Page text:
The researchers who reported that Israeli software was used to spy on Washington Post journalist Jamal Khashoggi’s inner circle before his gruesome death are being targeted in turn by international undercover operatives, The Associated Press has found.
Twice in the past two months, men masquerading as socially conscious investors have lured members of the Citizen Lab internet watchdog group to meetings at luxury hotels to quiz them for hours about their work exposing Israeli surveillance and the details of their personal lives. In both cases, the researchers believe they were secretly recorded.
Citizen Lab Director Ron Deibert described the stunts as “a new low.”
“We condemn these sinister, underhanded activities in the strongest possible terms,” he said in a statement Friday. “Such a deceitful attack on an academic group like the Citizen Lab is an attack on academic freedom everywhere.”…
The first message reached Bahr Abdul Razzak, a Syrian refugee who works as a Citizen Lab researcher, Dec. 6, when a man calling himself Gary Bowman got in touch via LinkedIn. The man described himself as a South African financial technology executive based in Madrid.
“I came across your profile and think that the work you’ve done helping Syrian refugees and your extensive technical background could be a great fit for our new initiative,” Bowman wrote.
Abdul Razzak said he thought the proposal was a bit odd, but he eventually agreed to meet the man at Toronto’s swanky Shangri-La Hotel on the morning of Dec. 18.
The conversation got weird very quickly, Abdul Razzak said.
Instead of talking about refugees, Abdul Razzak said, Bowman grilled him about his work for Citizen Lab and its investigations into the use of NSO’s software…
Abdul Razzak recalled Bowman asking. “Why do you write only about NSO?” ”Do you write about it because it’s an Israeli company?” ”Do you hate Israel?”
Abdul Razzak said he emerged from the meeting feeling shaken. He alerted his Citizen Lab colleagues, who quickly determined that the breakfast get-together had been a ruse. Bowman’s supposed Madrid-based company, FlameTech, had no web presence beyond a LinkedIn page, a handful of social media profiles and an entry in the business information platform Crunchbase. A reverse image search revealed that the profile picture of the man listed as FlameTech’s chief executive, Mauricio Alonso, was a stock photograph.
“My immediate gut feeling was: ‘This is a fake,’” said John Scott-Railton, one of Abdul Razzak’s colleagues…
Like Bowman, Lambert appeared to be working off cue cards and occasionally made awkward conversational gambits. At one point he repeated a racist French expression, insisting it wasn’t offensive. He also asked Scott-Railton questions about the Holocaust, anti-Semitism and whether he grew up with any Jewish friends. At another point he asked whether there might not be a “racist element” to Citizen Lab’s interest in Israeli spyware.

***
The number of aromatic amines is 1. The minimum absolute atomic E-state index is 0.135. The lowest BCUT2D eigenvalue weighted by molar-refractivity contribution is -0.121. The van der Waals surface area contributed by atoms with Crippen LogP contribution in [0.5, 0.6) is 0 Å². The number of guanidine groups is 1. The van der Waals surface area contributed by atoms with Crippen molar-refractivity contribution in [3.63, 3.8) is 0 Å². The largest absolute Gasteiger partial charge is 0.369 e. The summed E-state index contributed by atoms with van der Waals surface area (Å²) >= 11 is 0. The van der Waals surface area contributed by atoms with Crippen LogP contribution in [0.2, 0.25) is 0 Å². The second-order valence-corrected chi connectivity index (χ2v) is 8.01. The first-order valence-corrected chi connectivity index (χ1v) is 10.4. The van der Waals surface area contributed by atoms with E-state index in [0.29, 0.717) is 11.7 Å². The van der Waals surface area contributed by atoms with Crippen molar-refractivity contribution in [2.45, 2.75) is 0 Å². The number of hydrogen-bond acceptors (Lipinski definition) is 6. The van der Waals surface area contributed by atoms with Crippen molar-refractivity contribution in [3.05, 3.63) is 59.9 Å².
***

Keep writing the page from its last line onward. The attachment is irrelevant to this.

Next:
After dessert arrived, the AP reporters approached Lambert at his table and asked him why his company didn’t seem to exist.
He seemed to stiffen.
“I know what I’m doing,” Lambert said, as he put his files — and his pen — into a bag. Then he stood up, bumped into a chair and walked off, saying “Ciao” and waving his hand, before returning because he had neglected to pay the bill.
As he paced around the restaurant waiting for the check, Lambert refused to answer questions about who he worked for or why no trace of his firm could be found.
“I don’t have to give you any explanation,” he said. He eventually retreated to a back room and closed the door.
Who Lambert and Bowman really are isn’t clear. Neither man returned emails or phone calls. The websites for both of their supposed companies went offline within hours of the publication of this article, and chunks of information, including the men’s last names, were removed from their respective LinkedIn profiles…
The kind of aggressive investigative tactics used by the mystery men who targeted Citizen Lab have come under fire in the wake of the Harvey Weinstein sexual abuse scandal. Black Cube, an Israeli private investigation firm, apologized after The New Yorker and other media outlets revealed that the company’s operatives had used subterfuge and dirty tricks to help the Hollywood mogul suppress allegations of rape and sexual assault.
Scott-Railton and Abdul Razzak said they didn’t want to speculate about who was involved. But both said they believed they were being steered toward making controversial comments that could be used to blacken Citizen Lab’s reputation.
“It could be they wanted me to say, ‘Yes, I hate Israel,’ or ‘Yes, Citizen Lab is against NSO because it’s Israeli,’” said Abdul Razzak.
Scott-Railton said the elaborate, multinational operation was gratifying, in a way.
“People were paid to fly to a city to sit you down to an expensive meal and try to convince you to say bad things about your work, your colleagues and your employer,” he said.
“That means that your work is important.”